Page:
SMAC Staatliches Museum fur Archaologie Chemnitz

Jens Beutmann

Senior Curator, SMAC

SMAC State Museum of Archaeology Chemnitz

Stefan-Heym-Platz 1 09111 Chemnitz Germany

Chemnitz, Germany 

European Museum Academy / DASA Award 2018


Archaeology Brought to Modernity



The first thing that strikes first-time-visitors to our museum is the view from the lobby through the breach in the ceiling up into the 3-storey permanent exhibition. Immediately, everybody realizes: this is not what we expected; this is a cool, beautifully designed, colourful learning machine.

In 2014, the State Museum of Archaeology Chemnitz (smac) opened as the successor to the former Landesmuseum für Vorgeschichte in Dresden. For the first time the new museum presents a permanent exhibition on the archaeology of what is now the territory of the Free State of Saxony, a federal state in Germany. The museum is housed in an icon of classic modernism, the former Schocken Department Store. With its exhibitions on Salman Schocken, Erich Mendelsohn and the history of the building itself, the museum fulfils its obligation to the German-Jewish heritage and 20th century history.

Main exhibition

The exhibition concept and scenography of the smac combine to form an innovative narrative whole. The journey through human history is arranged in ascending chronological order, beginning with the oldest finds on the first floor (dating from 300,000 years ago) and ending on the third floor with the early industrial period (around 1850). Nevertheless, the smac does not narrate history in a strictly linear fashion. Instead, the focus is more on how a specific region has changed over a period of about 300,000 years. In particular, the exhibition shows how the territory of the modern Free State of Saxony has evolved, through the influence of humans and against the background of its environment and climate, from a natural landscape first into an agricultural landscape and eventually into a modern cultural landscape. This concept is reflected in the scenography by borrowing the various ways of museal display from other academic disciplines (natural history, the natural sciences and history) and combining these with landscape panoramas and special lighting effects, so that intellectual, non-verbal and sensory communication go hand in hand. Furthermore, the time-dynamic model of Saxony and a 22 metre high section through geological and archaeological strata present a synopsis of history in space and time. By overcoming disciplinary and presentational boundaries, the smac has succeeded in making its contents accessible to a much wider range of visitors beyond those already interested in archaeology and human history.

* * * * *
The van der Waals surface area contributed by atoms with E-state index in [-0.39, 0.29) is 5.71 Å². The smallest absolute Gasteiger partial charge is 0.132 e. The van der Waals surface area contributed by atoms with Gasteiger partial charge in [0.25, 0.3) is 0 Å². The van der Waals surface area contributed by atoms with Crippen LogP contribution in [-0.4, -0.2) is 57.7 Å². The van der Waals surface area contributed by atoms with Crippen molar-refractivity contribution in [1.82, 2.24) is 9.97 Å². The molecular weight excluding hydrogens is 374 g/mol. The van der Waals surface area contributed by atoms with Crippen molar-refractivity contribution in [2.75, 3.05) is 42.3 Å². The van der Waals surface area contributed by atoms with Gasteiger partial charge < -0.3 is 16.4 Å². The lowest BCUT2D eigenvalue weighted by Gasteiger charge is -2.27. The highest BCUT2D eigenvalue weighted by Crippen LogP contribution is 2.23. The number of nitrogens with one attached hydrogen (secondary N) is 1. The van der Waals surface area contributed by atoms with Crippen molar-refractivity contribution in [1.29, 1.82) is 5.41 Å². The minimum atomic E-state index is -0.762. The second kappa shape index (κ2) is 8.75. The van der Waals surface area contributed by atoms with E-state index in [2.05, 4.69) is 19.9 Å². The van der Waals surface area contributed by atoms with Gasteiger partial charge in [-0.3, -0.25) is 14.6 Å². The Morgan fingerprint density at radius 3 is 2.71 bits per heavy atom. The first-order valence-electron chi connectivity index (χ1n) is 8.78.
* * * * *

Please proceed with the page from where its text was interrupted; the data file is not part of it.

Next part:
SMAC Wall of Everyday Objects on the third floor


"Bow front" exhibitions
The three complementary exhibitions about the life and work of Erich Mendelsohn, the history of the Schocken Company and the Chemnitz department store, and Salman Schocken – who was not only the co-founder and co-owner of the company but also a Zionist, book connoisseur and publisher – merge seamlessly with the main exhibition. They are staged on three floors directly behind Mendelsohn's famous bowed front. Thus, as well as fulfilling its primary purpose as a state archaeological museum, the smac also makes an important contribution towards confronting the darkest period of German history, namely the persecution of the Jews under National Socialism and the resulting loss of Jewish culture.

Inclusion and diversity
In 2017 the smac spent time and money on making the permanent exhibition more accessible, especially to people with visual or acoustic impairments. Furthermore an audio guide in plain language (Leichte Sprache) and a video guide in sign language (Deutsche Gebärdensprache) were introduced. Inside the museum a number of technical aids are available for the use of visitors with mobility impairments.